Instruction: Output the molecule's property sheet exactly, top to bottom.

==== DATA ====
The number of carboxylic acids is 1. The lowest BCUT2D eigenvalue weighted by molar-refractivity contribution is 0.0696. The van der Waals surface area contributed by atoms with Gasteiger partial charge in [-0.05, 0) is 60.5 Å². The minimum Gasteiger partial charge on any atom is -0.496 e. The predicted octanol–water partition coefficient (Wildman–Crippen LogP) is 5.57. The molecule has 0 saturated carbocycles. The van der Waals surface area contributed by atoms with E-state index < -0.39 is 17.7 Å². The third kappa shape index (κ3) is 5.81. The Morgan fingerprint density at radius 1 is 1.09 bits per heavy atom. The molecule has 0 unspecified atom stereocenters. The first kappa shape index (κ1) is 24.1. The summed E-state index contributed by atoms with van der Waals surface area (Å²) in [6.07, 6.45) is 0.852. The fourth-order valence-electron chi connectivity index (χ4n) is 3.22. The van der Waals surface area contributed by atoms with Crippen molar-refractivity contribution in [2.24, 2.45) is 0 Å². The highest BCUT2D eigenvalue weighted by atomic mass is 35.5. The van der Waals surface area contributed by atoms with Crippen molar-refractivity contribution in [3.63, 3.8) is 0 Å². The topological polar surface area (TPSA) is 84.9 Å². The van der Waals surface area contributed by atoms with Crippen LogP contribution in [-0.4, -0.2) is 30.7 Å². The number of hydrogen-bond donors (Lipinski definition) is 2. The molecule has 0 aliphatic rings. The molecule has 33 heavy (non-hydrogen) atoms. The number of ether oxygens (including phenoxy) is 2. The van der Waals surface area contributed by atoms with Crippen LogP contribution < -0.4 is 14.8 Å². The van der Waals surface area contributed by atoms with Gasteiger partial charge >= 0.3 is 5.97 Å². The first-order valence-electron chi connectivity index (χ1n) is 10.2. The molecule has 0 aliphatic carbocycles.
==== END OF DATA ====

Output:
The number of carboxylic acids is 1. The lowest BCUT2D eigenvalue weighted by molar-refractivity contribution is 0.0696. The van der Waals surface area contributed by atoms with Gasteiger partial charge in [-0.05, 0) is 60.5 Å². The minimum Gasteiger partial charge on any atom is -0.496 e. The predicted octanol–water partition coefficient (Wildman–Crippen LogP) is 5.57. The molecule has 0 saturated carbocycles. The van der Waals surface area contributed by atoms with E-state index < -0.39 is 17.7 Å². The third kappa shape index (κ3) is 5.81. The Morgan fingerprint density at radius 1 is 1.09 bits per heavy atom. The molecule has 0 unspecified atom stereocenters. The first kappa shape index (κ1) is 24.1. The summed E-state index contributed by atoms with van der Waals surface area (Å²) in [6.07, 6.45) is 0.852. The fourth-order valence-electron chi connectivity index (χ4n) is 3.22. The van der Waals surface area contributed by atoms with Crippen molar-refractivity contribution in [2.24, 2.45) is 0 Å². The highest BCUT2D eigenvalue weighted by atomic mass is 35.5. The van der Waals surface area contributed by atoms with Crippen molar-refractivity contribution in [3.63, 3.8) is 0 Å². The topological polar surface area (TPSA) is 84.9 Å². The van der Waals surface area contributed by atoms with Crippen LogP contribution in [-0.4, -0.2) is 30.7 Å². The number of hydrogen-bond donors (Lipinski definition) is 2. The molecule has 0 aliphatic rings. The molecule has 33 heavy (non-hydrogen) atoms. The number of ether oxygens (including phenoxy) is 2. The van der Waals surface area contributed by atoms with Crippen LogP contribution < -0.4 is 14.8 Å². The van der Waals surface area contributed by atoms with Gasteiger partial charge >= 0.3 is 5.97 Å². The first-order valence-electron chi connectivity index (χ1n) is 10.2. The molecule has 0 aliphatic carbocycles.